In essence, these people’s rigidness about what constitutes proper behaviour is what keeps them perpetually tense and angry and it’s why they can’t form the sort of strong bonds that real unconditional love creates.

235 Relax and Succeed - 7 Billion people experience

Another way to be is; open and flexible regarding what you feel reality is. Then very little is outside of the boundaries of acceptability to you. If a dog barks and wakes you up, you accept that dogs bark, you accept that not everyone was raised to learn to teach their dog not to bark very early in the morning, and you accept that the event has already happened.

With a healthy perspective, the person can then wake up and go about their day under the assumption that something good will happen—and maybe even because they’re up earlier than they planned. They will find that good thing simply because they are looking for it. The duality is always there, it’s simply a matter of which side of the coin you choose to look at.

That other person is angry about the dog. The dog shouldn’t bark. That person in their past should have taught it differently. Therefore the dog is pissing the person off, and the owner is labelled an idiot. Meanwhile the healthy person is up having a tea or coffee, enjoying the day because that’s their mindset.

Without all of those rules and lines in their head, they are free to take in and absorb the magnificence of creation because that is what they are looking to find, just as the angry person was looking for reasons to think the thoughts that will dose them with the chemistry for their addictions: disappointment, frustration and anger.

That’s also why the angry person will still be talking or thinking angrily about being woken up by the dog even hours or days later. They’re like pushers, using their amygdala to dose their brain with angry chemistry.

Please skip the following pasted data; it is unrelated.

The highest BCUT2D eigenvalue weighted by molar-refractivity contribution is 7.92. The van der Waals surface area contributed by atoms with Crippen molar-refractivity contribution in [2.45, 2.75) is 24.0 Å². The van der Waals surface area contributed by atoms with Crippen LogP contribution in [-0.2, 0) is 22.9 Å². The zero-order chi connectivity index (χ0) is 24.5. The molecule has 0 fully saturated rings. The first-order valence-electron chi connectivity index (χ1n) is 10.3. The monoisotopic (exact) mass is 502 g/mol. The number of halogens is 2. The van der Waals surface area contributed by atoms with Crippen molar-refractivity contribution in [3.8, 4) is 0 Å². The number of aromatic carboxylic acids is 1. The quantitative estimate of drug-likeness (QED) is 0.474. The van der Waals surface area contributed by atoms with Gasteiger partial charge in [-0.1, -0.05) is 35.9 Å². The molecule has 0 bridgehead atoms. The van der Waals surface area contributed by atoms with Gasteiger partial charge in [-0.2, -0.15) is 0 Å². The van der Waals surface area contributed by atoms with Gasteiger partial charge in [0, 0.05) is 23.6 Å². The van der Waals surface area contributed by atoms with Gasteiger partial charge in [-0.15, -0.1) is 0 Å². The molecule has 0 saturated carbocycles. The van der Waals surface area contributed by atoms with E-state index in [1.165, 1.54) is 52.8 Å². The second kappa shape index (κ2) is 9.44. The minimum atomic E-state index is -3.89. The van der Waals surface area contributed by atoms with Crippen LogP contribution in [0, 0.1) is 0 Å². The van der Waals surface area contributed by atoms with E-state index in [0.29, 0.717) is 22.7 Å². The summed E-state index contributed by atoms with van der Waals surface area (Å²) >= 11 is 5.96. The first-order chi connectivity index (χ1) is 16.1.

Learn from angry people. Watch how much they are puppeted around by events in their lives. If it rains on their camping weekend it rained on them. If someone runs a red light, then they hit them. It’s as though the person who did the hitting was literally waiting for a specific driver to run into.

If they have a terrible new boss, then the boss is being a jerk to them rather than just being someone who is impacting everyone as they learn their new job . Their ex’s are all terrible people, and any ex-friend too. And they will have a lot of ex-friends, because with all of those rules and lines about what is acceptable and unacceptable it’s virtually impossible for them not to be let down.

235 Relax and Succeed - To all the people

Essentially, an angry person thinks every unmet expectation is a failure of the world’s, whereas a healthy person sees an unmet expectation as a mistake on the part of themselves, the thinker. Had they never used their power of thought to build that expectation then they couldn’t possibly be let down by it not happening.

Angry people are teachers. Far from bothering us, we should watch them intently. We should try to genuinely understand how they come into so much conflict and anger. Why are they always frustrated and disappointed? (Except in those cases where things are, by fluke, going exactly the way they want.) Witness the connection between their ugly feelings and their rigid expectations.

We can know ourselves by knowing them. Because in the end, we’re using the same tool to build our realities, and we’re only marginally better because we by chance got healthier programming. But we’re generally just as blind to enlightenment as they are.

Let’s make good from bad and use their extreme qualities to help us see exactly how they come into such a remarkable amount of conflict both inside and out. This not only increases our emotional skill set, but it also increases our empathy for the suffering of angry people.

Let us consider it a spiritual exercise to stop being bothered by angry or sad people. Instead let us learn from them. As the Dalai Lama has said many times, they are our very best teachers and we should be grateful for the lessons they so painfully deliver to us at such a high cost to themselves.

So with thanks to them, let’s all go out and enjoy our day, and let’s do it by choice. 😉

peace. s